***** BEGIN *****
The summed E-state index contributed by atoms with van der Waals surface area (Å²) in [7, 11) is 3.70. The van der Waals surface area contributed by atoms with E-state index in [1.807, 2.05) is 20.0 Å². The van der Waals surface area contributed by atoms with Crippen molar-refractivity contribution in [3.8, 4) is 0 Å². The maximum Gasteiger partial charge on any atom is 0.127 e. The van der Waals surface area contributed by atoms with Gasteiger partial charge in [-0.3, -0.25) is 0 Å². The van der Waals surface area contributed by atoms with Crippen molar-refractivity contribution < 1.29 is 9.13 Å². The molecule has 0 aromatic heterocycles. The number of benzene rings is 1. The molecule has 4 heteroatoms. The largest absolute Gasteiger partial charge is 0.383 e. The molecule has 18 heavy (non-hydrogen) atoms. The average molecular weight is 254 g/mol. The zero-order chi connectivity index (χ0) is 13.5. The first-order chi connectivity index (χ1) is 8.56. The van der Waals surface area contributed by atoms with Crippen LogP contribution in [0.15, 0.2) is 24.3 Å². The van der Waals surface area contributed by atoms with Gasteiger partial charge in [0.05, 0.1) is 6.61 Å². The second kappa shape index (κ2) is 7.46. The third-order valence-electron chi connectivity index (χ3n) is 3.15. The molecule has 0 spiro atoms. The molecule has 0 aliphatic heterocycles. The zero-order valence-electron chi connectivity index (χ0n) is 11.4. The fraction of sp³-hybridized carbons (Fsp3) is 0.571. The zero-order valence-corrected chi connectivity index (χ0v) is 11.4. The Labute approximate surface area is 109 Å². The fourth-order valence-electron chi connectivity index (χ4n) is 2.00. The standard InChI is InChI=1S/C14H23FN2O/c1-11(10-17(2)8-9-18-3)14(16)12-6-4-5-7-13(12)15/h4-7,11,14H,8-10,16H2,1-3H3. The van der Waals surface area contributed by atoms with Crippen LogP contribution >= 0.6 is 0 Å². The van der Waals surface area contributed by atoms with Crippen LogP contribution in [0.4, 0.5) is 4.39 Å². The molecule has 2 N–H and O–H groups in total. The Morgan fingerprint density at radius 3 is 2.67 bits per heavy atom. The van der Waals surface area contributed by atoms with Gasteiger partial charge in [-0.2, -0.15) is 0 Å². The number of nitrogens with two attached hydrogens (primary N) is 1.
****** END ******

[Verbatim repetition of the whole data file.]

The summed E-state index contributed by atoms with van der Waals surface area (Å²) in [7, 11) is 3.70. The van der Waals surface area contributed by atoms with E-state index in [1.807, 2.05) is 20.0 Å². The van der Waals surface area contributed by atoms with Crippen molar-refractivity contribution in [3.8, 4) is 0 Å². The maximum Gasteiger partial charge on any atom is 0.127 e. The van der Waals surface area contributed by atoms with Gasteiger partial charge in [-0.3, -0.25) is 0 Å². The van der Waals surface area contributed by atoms with Crippen molar-refractivity contribution < 1.29 is 9.13 Å². The molecule has 0 aromatic heterocycles. The number of benzene rings is 1. The molecule has 4 heteroatoms. The largest absolute Gasteiger partial charge is 0.383 e. The molecule has 18 heavy (non-hydrogen) atoms. The average molecular weight is 254 g/mol. The zero-order chi connectivity index (χ0) is 13.5. The first-order chi connectivity index (χ1) is 8.56. The van der Waals surface area contributed by atoms with Crippen LogP contribution in [0.15, 0.2) is 24.3 Å². The van der Waals surface area contributed by atoms with Gasteiger partial charge in [0.05, 0.1) is 6.61 Å². The second kappa shape index (κ2) is 7.46. The third-order valence-electron chi connectivity index (χ3n) is 3.15. The molecule has 0 spiro atoms. The molecule has 0 aliphatic heterocycles. The zero-order valence-electron chi connectivity index (χ0n) is 11.4. The fraction of sp³-hybridized carbons (Fsp3) is 0.571. The zero-order valence-corrected chi connectivity index (χ0v) is 11.4. The Labute approximate surface area is 109 Å². The fourth-order valence-electron chi connectivity index (χ4n) is 2.00. The standard InChI is InChI=1S/C14H23FN2O/c1-11(10-17(2)8-9-18-3)14(16)12-6-4-5-7-13(12)15/h4-7,11,14H,8-10,16H2,1-3H3. The van der Waals surface area contributed by atoms with Crippen LogP contribution >= 0.6 is 0 Å². The van der Waals surface area contributed by atoms with Crippen LogP contribution in [0.4, 0.5) is 4.39 Å². The molecule has 2 N–H and O–H groups in total. The Morgan fingerprint density at radius 3 is 2.67 bits per heavy atom. The van der Waals surface area contributed by atoms with Gasteiger partial charge in [-0.2, -0.15) is 0 Å². The number of nitrogens with two attached hydrogens (primary N) is 1.